When a Crash Results in Property Damage?
Typically, car accidents result in damage to a car’s body, which opens the door for filing a property damage claim (excluding bodily injury) to pay for the loss caused by the accident. Property damage claims are primarily negotiated soon after the car accident with the defendant’s claims adjuster.
They will assess their client’s liability and determine a reasonable collision damage settlement amount to offer (assuming they accept that their client is the at-fault driver).
Car Damage: Repair or Replace
The state of your car after the accident determines a portion of what you are paid in response to the accident.
If the car can be repaired, the adjusters will compensate you for the cost of the repairs to ensure you are not liable to pay for the for damage caused by their client.
If your car was totaled in the accident, the adjusters will not compensate you for repairs but will purchase the wrecked car instead. The car is scrapped, and the amount you are paid is usually congruent with the car’s current value.
The point is you will be appropriately compensated for the value of the vehicle instead of the repair costs.
Often, the actual cash value of a vehicle that cannot be repaired will not be worth enough to purchase a new one at full price. However, it is usually sufficient to be used for the down payment for a new one.
This sum can help you get a head start on replacing your vehicle, but it is not the only compensation you will receive.
Personal Injury Medical Bills
The main focus of any personal injury claim (including when the airbags are deployed) is to compensate auto accident victims for their injuries.
That ensures the injured victim is not responsible for having to bear the cost of the medical expenses that were a result of the car accident.
It does not take long for combined medical bills to reach tens of thousands of dollars, so paying for them independently when the accident was someone else’s fault, and wrongdoing is considered “legally unfair.”
Fortunately, civil law agrees with this sentiment, which is why you can file a legal claim to recover the money you spent and owe for undergoing medical treatment.
These medical expenses serve as the baseline for calculating personal injury settlements.
Personal Injury Settlement Negotiation
Unfortunately, even with these legal provisions in place, filing a claim and getting compensated is not as simple as identifying the defendant and claiming they are at fault.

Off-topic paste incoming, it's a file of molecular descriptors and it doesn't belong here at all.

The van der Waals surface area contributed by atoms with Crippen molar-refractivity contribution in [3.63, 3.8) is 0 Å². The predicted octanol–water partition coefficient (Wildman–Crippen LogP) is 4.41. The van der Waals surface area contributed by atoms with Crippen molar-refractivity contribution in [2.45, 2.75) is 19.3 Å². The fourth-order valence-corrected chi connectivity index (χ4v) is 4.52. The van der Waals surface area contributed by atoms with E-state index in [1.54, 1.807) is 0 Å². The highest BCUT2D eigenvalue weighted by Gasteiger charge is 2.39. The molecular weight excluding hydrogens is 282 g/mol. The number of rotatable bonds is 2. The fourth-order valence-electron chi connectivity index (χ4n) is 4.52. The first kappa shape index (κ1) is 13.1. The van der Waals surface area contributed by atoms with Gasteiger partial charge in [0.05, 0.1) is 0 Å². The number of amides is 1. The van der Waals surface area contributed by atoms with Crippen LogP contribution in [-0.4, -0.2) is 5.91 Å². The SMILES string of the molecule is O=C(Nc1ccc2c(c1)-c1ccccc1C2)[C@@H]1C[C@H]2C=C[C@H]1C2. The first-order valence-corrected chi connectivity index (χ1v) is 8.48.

Although less stringent than in criminal cases, the burden of proof falls on you, and you must present evidence that shows the other driver was responsible for the accident.
How to Negotiate With Insurance Adjusters?
It is possible to negotiate effectively with the defendant’s auto insurance adjuster even though they will not make it easy. Adjusters look for and happily take any excuse to avoid paying out or keep the settlement value as low as possible (it’s part of their job).
Fortunately, there is usually plenty of evidence you can use to support your claim and ensure the other driver is held accountable.
Important note: Hiring a skilled personal injury lawyer to represent you will make that task more manageable and likely increase your settlement amount.
What Evidence is Needed for a Personal Injury Claim?
The primary evidence for how much compensation you should receive from a personal injury claim is the copies of your medical records and other bills associated with the accident (attempting to pass previous medical costs as part of the accident is fraud and will hurt your settlement’s value).
You can further corroborate and prove your side of the story by presenting evidence relating to your car. Some examples of evidence in car accident claims include photos of the vehicle after the accident, witness statements, and traffic camera footage.
While this claim will help you recover from the financial damage caused by the accident in the long run, you won’t receive any of the settlement until it is agreed upon by both you and the defendant (not including the six-week average wait time it takes to get a settlement check in your hands after signing the release).
At the end of the day, it can easily take more than a year for your case to fully settle, which means you have to deal with the fallout and financial burden of the car accident in the meantime.
Closing Statements on Airbag Deployment and Totaled Cars
Car accidents have become a common issue for modern motorists, and the damage to the vehicles and passengers involved can be critical.
Airbags within those cars and trucks are designed to protect drivers and passengers from severe and fatal injuries.
When you get in an accident, and your airbags are deployed, your vehicle will likely have sustained severe damage, which can be indicated by your car’s airbag light turning on.
So, your vehicle must be assessed by a licensed mechanic to ensure it is in working order before you drive it.